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MICHAEL WALSH - Quarehawk 

MICHAEL WALSH - Quarehawk 
Private Label MPWQH001 

Michael Walsh is a Sheffield-based flute and whistle player with a Manchester-Irish background. His characterful debut album is a delight, if a somewhat unusual one. There’s a fair proportion of traditional tunes played in conventional manner here, alongside more elaborate arrangements and conceptual material, including two tracks with spoken word content.

One of these is the autobiographical title track, on the theme of the misfit; the other is a commissioned poem on the subject of fathers and sons. The latter theme is picked up again in the Ewan MacColl song, Come My Little Son (England’s Motorway). Another song is a stunning trilingual rendering of The Shores Of Lough Bran – the trilingual element comes from Michael’s study of the music of the Asturias region in Spain. Most of the tracks are tune sets, nonetheless.

A number of musicians contribute to the album, although they each tend to appear on just a few numbers. Given the Manchester Irish connection, it is no surprise to find that Michael McGoldrick is involved, but I would highlight Liz Hanks’ contributions on cello. I reckon that the cello is probably on its way to becoming excessively fashionable, but on this form, we’ve not had too much of it yet.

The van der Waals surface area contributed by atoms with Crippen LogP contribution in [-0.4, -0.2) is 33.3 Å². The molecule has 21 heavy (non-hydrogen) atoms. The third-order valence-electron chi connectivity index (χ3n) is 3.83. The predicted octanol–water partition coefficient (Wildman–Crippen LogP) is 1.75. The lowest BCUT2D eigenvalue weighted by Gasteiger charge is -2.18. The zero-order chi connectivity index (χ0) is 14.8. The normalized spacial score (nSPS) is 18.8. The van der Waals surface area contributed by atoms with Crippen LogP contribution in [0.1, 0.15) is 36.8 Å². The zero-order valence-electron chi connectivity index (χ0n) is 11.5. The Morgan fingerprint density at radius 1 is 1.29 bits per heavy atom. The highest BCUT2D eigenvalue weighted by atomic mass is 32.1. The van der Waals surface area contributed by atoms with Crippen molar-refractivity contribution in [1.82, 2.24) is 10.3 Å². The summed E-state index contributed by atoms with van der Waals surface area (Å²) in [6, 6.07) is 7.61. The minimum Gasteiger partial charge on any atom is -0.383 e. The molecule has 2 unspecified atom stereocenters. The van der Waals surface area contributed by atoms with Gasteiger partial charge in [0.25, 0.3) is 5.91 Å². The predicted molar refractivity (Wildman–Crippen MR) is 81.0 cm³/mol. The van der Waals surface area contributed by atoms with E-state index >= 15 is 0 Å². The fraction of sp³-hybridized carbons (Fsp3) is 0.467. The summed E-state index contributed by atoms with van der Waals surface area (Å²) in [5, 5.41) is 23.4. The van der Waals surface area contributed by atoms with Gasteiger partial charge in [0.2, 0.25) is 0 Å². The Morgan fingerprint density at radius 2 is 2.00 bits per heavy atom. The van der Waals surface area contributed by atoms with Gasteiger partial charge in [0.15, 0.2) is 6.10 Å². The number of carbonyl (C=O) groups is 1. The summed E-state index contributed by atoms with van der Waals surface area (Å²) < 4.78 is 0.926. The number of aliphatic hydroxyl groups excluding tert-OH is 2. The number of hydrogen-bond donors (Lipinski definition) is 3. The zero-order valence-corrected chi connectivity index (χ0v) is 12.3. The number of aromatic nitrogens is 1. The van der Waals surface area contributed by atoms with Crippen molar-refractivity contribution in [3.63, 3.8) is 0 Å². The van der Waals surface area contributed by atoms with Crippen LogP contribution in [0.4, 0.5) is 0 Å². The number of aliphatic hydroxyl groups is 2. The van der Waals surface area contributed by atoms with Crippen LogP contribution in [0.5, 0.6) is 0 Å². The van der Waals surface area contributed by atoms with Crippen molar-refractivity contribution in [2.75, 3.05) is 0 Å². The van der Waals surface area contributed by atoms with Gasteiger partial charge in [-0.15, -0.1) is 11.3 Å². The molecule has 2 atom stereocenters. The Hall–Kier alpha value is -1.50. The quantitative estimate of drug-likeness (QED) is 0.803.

I am aware that Michael lends his skills to the Sheffield scene in several ways, as a teacher of his instruments, as well as a researcher. With Quarehawk, he is now also making his mark as a recording artist very firmly indeed.

Paul Mansfield


This review appeared in Issue 132 of The Living Tradition magazine